Moraine Park’s Silent Sentinel

A beautiful Ponderosa Pine stands watch over historic Morane Park in Rocky Mountain National Park
This is one of my favorite tree's in all of Rocky Mountain National Park. This Ponderosa Pine tree which is located in Moraine Park, has been bent and twisted by the wind and weather but is as majestic as ever. On this particular spring morning, fog was rising out of the Moraine Valley and off the Big Thompson River. The warm rays of the sun contrasting with the cool blues of the fog made my favorite tree a perfect subject. Technical Details: Canon EOS 1Ds III, 70-200mm F4 IS L
The Moraine Park area of Rocky Mountain National Park is a photographers hot spot. Moraine Park is easily accessible, host to beautiful scenery and trailheads, and sports a good diversity for photographers.

Landscape photographers love Moraine Park for it’s impressive views of the snow covered Continental Divide. The Big Thompson river meanders through Moraine Park making for great subject matter. Moraine Park is also host to an abundance of wildflowers which will begin to bloom in early June.

Wildlife photographers flock to Moraine Park during the fall Elk rut. Hundreds of photographers line the roadway’s and trails in and around Moraine Park to photograph the herds of Elk and this put on their mating display early in the morning, then late again in the evening. Mule Deer, Coyote, Fox and a large variety of Avian life keep Moraine Park popular with photographers all year.

Moraine Park has an interesting past as well. Moraine Park was homesteaded by some of the Estes Valley’s earliest settlers. Abner Sprague’s, one of Estes Park’s earliest settlers, guide, and hotelier, had his original homesteading plot located in Moraine Park. During this period of time, Moraine Park was known as Willow Park.

Abner Sprague eventually sold his homesteading plot to a cousin and settled a new claim opening a lodge near present day Sprague Lake. Abner Sprague would eventually reclaim the property he had sold in Moraine Park to his cousin and there he would run Steads Ranch and Inn as well as Sprague’s Lodge.

Spending a morning hiking through present day Moraine Park it’s hard to imagine that not all that long ago Moraine Park was a vacationers paradise. Steads Ranch had it’s fare share of modern world amenities and billed itself as a resort hotel. Steads had a large in ground pool, a golf course, stables, croquet, beautiful lobby and restaurant. Paradise at Steads could be had for a mere $8.75 a night or $58.20 for the week for a single room in 1953. The National Park Service eventually reclaimed this property in the early 1960’s and began restoring the area to it’s natural state.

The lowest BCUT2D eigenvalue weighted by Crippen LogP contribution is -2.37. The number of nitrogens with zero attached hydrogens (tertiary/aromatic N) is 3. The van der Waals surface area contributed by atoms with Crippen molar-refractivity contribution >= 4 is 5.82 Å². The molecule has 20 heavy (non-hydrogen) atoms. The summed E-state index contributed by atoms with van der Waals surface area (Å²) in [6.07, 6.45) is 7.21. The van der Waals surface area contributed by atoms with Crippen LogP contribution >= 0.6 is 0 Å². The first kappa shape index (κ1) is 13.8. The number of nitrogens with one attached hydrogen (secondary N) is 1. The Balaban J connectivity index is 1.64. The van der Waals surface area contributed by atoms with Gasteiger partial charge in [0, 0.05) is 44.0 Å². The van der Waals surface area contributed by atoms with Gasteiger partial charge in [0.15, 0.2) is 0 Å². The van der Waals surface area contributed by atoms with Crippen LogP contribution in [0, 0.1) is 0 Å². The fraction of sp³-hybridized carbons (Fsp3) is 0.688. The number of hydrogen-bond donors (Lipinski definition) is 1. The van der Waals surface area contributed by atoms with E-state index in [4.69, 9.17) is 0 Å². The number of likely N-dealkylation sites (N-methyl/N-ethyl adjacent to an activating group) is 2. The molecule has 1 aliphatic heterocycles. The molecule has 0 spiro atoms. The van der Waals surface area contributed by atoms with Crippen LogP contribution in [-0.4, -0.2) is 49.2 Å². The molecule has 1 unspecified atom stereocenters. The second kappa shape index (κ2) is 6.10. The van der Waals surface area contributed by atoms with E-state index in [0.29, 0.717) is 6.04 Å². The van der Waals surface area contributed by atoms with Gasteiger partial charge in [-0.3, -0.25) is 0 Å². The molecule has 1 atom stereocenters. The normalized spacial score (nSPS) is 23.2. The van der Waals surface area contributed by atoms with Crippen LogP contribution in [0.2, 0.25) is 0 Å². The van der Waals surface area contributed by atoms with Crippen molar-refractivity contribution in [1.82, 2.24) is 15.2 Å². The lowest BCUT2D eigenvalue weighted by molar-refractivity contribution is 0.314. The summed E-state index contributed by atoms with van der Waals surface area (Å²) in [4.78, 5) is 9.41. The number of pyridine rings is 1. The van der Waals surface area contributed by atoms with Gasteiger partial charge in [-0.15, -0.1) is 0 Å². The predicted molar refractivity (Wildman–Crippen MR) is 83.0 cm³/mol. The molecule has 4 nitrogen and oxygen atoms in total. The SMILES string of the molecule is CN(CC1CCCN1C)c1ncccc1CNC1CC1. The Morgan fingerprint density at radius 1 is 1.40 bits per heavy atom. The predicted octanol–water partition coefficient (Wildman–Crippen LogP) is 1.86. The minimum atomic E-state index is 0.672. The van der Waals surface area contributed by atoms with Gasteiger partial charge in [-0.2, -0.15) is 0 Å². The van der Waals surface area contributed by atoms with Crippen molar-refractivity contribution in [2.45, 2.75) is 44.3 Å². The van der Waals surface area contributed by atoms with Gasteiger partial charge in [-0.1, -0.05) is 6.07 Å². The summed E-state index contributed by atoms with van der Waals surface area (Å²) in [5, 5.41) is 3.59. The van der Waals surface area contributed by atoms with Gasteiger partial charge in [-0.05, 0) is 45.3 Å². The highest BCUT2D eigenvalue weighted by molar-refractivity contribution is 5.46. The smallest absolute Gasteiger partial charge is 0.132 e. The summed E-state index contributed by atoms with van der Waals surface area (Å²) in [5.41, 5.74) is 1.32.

It must have been an amazing experience to have visited Steads Ranch. While modern world amenities are nice, I have to say I much prefer Moraine Park restored to it’s natural setting. For the most part, very little signs remain of Willow or Moraine Park’s past history. Moraine Park’s biggest threat today are from the overabundance of Elk which eat and damage much of the fauna in the Park.

One of the old vestiges that harkens back to the Steads Ranch days are some of the older Ponderosa Pine tree’s that remain. There is one particular Ponderosa in Moraine Park that has always fascinated me. It’s divides into two sections and has been twisted and twirled by winds and weather. Large branches have been remove by lighting but even still, this sentinel of Moraine Park stands tall and beautiful.

This tree has stood witness to many events in it’s day. It stood watch when Steads hosted thousands of tourists at it’s swimming pool, golfers played rounds near it’s base, and fisherman walked the banks of the Big Thompson searching for trout. On this cool spring morning, with a fog and dew lifting over Moraine Park this tree now stands over a setting more becoming of it’s beauty and dignity.

2 thoughts on “Moraine Park’s Silent Sentinel

  1. I love that image. The hot and cold layers with the mist and the sunlit tree and background as well as the gorgeous curved shapes in the layers mirrored by the tree. Nicely done.

    I dislike all the elk fences in Moraine park nowadays as they shut off a lot of nice viewpoints. This view is very nice though.

    1. Jao,

      Thanks. I agree all the fencing they have placed around Moraine Park has really hampered some of the better places to photograph. The Elk fencing seems to have been installed in a few areas of Rocky that were primo spots for photography prior to the fences being installed. Personally, I’d just like to see Wolves working the Elk in Moraine Park instead of the fences but that’s proabably not going to happen anytime soon.

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